“There comes a day when you realize turning the page is the best feeling in the world, because you realize there is so much more to the book than the page you were stuck on.” Zayn Malik
I hate endings.
I hate when the movie A Star is Born ends.
I hate when a lunch date ends.
I hate when a pot of Indian sambar in the fridge ends.
I hate when a cup of tart frozen yogurt I’m eating ends.
And, for sure, I hate when a relationship ends.
Like I said, I hate endings.
And when you hate endings, you try your hardest to hold onto the ending.
If it’s a movie, you can replay or rewind it.
If it’s a pot of delicious tofu curry, you can water it down and have more of it.
And if it’s a relationship, you can do one of two things.
You can prolong the end by trying your hardest to hold onto it, avoiding your partner’s attempt to break it off.
Or…you can simply end it and continue holding onto your relationship in your heart and soul.
You can hold onto the relationship in your mind and consciousness, replaying the highlights of that relationship over and over again.
When my relationship ended, I did all these things.
I stayed in the relationship way too long. We did every single thing we could to avoid breaking up…until it got to a breaking point.
And I continued to imagine that this relationship still existed even after I’d gotten out of it.
I replayed our trips to Lake Tahoe, our honeymoon to Kerala, our first trip to Las Vegas and Disneyland, our many conversations on Skype, my secret trip to India to visit her months after we met.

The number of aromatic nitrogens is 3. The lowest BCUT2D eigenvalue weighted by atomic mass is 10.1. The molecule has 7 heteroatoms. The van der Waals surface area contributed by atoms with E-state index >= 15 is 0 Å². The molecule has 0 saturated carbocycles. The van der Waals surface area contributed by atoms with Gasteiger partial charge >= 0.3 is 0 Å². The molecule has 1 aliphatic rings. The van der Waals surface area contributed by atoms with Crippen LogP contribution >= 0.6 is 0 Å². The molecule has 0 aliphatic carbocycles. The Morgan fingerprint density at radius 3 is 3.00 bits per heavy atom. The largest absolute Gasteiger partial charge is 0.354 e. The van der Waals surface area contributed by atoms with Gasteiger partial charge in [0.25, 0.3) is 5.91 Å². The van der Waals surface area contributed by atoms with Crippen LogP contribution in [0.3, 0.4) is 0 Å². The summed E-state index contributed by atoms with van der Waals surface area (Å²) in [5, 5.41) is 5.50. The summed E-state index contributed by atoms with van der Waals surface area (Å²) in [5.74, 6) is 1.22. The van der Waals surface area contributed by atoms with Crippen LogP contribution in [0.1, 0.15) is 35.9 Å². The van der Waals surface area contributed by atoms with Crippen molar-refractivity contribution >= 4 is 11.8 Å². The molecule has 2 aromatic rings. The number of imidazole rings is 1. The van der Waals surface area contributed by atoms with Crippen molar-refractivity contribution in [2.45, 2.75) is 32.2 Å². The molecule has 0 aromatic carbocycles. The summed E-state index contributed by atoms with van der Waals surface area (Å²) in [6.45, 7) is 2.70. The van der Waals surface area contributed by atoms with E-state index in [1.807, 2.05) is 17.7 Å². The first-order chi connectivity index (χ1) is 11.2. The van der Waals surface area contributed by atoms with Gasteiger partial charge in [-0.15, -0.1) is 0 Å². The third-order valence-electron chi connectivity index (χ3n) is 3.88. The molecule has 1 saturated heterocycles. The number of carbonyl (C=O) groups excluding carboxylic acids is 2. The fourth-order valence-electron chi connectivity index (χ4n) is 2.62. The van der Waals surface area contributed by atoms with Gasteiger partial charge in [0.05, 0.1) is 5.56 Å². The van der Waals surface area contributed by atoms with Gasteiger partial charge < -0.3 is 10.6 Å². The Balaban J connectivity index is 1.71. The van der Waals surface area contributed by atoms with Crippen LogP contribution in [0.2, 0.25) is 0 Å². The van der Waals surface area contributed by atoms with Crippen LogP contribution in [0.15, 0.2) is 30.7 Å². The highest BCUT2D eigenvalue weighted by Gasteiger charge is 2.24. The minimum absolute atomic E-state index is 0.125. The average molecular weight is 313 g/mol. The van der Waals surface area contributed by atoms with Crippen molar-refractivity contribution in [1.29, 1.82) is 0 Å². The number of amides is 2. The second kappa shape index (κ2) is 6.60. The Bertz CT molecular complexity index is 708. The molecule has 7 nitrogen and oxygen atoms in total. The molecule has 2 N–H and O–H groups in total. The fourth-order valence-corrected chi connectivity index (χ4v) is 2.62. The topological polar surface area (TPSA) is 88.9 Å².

I continued replaying these memories because they felt good and when I had these memories, I felt good.
Like I mentioned last week, memories of the past are soothing and comfortable.
The past is like a cup of hot chocolate or a warm blanket as you sit by the fireplace on a rainy night.
Who would ever want to let go of these warm and comfortable memories?
Yet, to move on with my life, I had to find ways to do exactly that.
I had to let go of these memories so I could move on with my life!
Although it took years of reading, therapy, spiritual discoveries, meditation, learning and understanding, this concept helped me break through and shift away from the past.
It was this teaching about impermanence by the Buddhist teacher and poet, Thich Nhat Hanh:
“We are often sad and suffer a lot when things change, but change and impermanence have a positive side. Thanks to impermanence, everything is possible. Life itself is possible. If a grain of corn is not impermanent, it can never be transformed into a stalk of corn. If the stalk were not impermanent, it could never provide us with the ear of corn we eat. If your daughter is not impermanent, she cannot grow up to become a woman. Then your grandchildren would never manifest. So instead of complaining about impermanence, we should say, ‘Warm welcome and love live impermanence.’ We should be happy. When we see the miracle of impermanence our sadness and suffering will pass.”
This helped me realize that change and impermanence can be good things.